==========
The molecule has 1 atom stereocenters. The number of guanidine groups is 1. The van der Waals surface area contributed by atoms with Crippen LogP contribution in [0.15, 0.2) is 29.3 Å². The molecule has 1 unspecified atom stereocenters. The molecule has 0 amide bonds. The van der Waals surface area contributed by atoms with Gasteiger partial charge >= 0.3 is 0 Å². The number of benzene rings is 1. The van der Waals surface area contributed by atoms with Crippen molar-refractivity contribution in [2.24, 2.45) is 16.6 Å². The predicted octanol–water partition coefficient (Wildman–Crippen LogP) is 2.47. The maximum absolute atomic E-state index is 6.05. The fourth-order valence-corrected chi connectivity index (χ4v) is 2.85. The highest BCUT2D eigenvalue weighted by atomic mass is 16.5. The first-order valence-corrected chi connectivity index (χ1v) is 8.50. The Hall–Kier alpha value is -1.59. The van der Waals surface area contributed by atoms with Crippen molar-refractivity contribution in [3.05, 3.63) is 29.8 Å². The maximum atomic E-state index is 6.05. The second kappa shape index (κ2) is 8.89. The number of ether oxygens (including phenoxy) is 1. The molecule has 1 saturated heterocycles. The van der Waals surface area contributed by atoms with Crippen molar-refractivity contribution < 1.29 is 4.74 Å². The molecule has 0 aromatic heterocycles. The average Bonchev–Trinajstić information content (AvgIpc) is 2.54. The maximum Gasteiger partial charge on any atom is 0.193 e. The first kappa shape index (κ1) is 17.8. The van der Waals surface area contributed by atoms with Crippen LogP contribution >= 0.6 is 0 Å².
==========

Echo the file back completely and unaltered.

The molecule has 1 atom stereocenters. The number of guanidine groups is 1. The van der Waals surface area contributed by atoms with Crippen LogP contribution in [0.15, 0.2) is 29.3 Å². The molecule has 1 unspecified atom stereocenters. The molecule has 0 amide bonds. The van der Waals surface area contributed by atoms with Gasteiger partial charge >= 0.3 is 0 Å². The number of benzene rings is 1. The van der Waals surface area contributed by atoms with Crippen molar-refractivity contribution in [2.24, 2.45) is 16.6 Å². The predicted octanol–water partition coefficient (Wildman–Crippen LogP) is 2.47. The maximum absolute atomic E-state index is 6.05. The fourth-order valence-corrected chi connectivity index (χ4v) is 2.85. The highest BCUT2D eigenvalue weighted by atomic mass is 16.5. The first-order valence-corrected chi connectivity index (χ1v) is 8.50. The Hall–Kier alpha value is -1.59. The van der Waals surface area contributed by atoms with Crippen molar-refractivity contribution in [3.05, 3.63) is 29.8 Å². The maximum atomic E-state index is 6.05. The second kappa shape index (κ2) is 8.89. The number of ether oxygens (including phenoxy) is 1. The molecule has 1 saturated heterocycles. The van der Waals surface area contributed by atoms with Crippen molar-refractivity contribution < 1.29 is 4.74 Å². The molecule has 0 aromatic heterocycles. The average Bonchev–Trinajstić information content (AvgIpc) is 2.54. The maximum Gasteiger partial charge on any atom is 0.193 e. The first kappa shape index (κ1) is 17.8. The van der Waals surface area contributed by atoms with Crippen LogP contribution >= 0.6 is 0 Å².